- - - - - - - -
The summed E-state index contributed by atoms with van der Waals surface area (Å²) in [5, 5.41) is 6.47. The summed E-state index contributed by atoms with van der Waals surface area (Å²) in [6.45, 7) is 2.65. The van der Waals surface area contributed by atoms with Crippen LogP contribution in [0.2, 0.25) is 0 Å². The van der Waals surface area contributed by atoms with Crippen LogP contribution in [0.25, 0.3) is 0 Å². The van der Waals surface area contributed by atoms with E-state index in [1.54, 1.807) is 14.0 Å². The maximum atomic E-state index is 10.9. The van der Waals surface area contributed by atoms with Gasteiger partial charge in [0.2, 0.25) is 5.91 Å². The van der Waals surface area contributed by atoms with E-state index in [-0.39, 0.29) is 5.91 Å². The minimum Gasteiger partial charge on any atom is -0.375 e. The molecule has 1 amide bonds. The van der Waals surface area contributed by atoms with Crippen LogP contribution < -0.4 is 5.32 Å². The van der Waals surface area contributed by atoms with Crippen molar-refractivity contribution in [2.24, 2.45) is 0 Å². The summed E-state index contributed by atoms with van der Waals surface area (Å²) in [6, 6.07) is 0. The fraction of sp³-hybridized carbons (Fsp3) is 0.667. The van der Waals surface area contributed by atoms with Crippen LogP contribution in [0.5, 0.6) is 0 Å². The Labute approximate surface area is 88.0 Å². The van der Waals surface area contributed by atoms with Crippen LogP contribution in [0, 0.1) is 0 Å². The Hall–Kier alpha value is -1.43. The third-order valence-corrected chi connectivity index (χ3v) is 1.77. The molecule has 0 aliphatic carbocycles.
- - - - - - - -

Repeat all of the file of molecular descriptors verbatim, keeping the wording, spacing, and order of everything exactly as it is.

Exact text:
The summed E-state index contributed by atoms with van der Waals surface area (Å²) in [5, 5.41) is 6.47. The summed E-state index contributed by atoms with van der Waals surface area (Å²) in [6.45, 7) is 2.65. The van der Waals surface area contributed by atoms with Crippen LogP contribution in [0.2, 0.25) is 0 Å². The van der Waals surface area contributed by atoms with Crippen LogP contribution in [0.25, 0.3) is 0 Å². The van der Waals surface area contributed by atoms with E-state index in [1.54, 1.807) is 14.0 Å². The maximum atomic E-state index is 10.9. The van der Waals surface area contributed by atoms with Gasteiger partial charge in [0.2, 0.25) is 5.91 Å². The van der Waals surface area contributed by atoms with E-state index in [-0.39, 0.29) is 5.91 Å². The minimum Gasteiger partial charge on any atom is -0.375 e. The molecule has 1 amide bonds. The van der Waals surface area contributed by atoms with Crippen LogP contribution < -0.4 is 5.32 Å². The van der Waals surface area contributed by atoms with Crippen molar-refractivity contribution in [2.24, 2.45) is 0 Å². The summed E-state index contributed by atoms with van der Waals surface area (Å²) in [6, 6.07) is 0. The fraction of sp³-hybridized carbons (Fsp3) is 0.667. The van der Waals surface area contributed by atoms with Crippen LogP contribution in [0.5, 0.6) is 0 Å². The Labute approximate surface area is 88.0 Å². The van der Waals surface area contributed by atoms with Crippen LogP contribution in [0, 0.1) is 0 Å². The Hall–Kier alpha value is -1.43. The third-order valence-corrected chi connectivity index (χ3v) is 1.77. The molecule has 0 aliphatic carbocycles.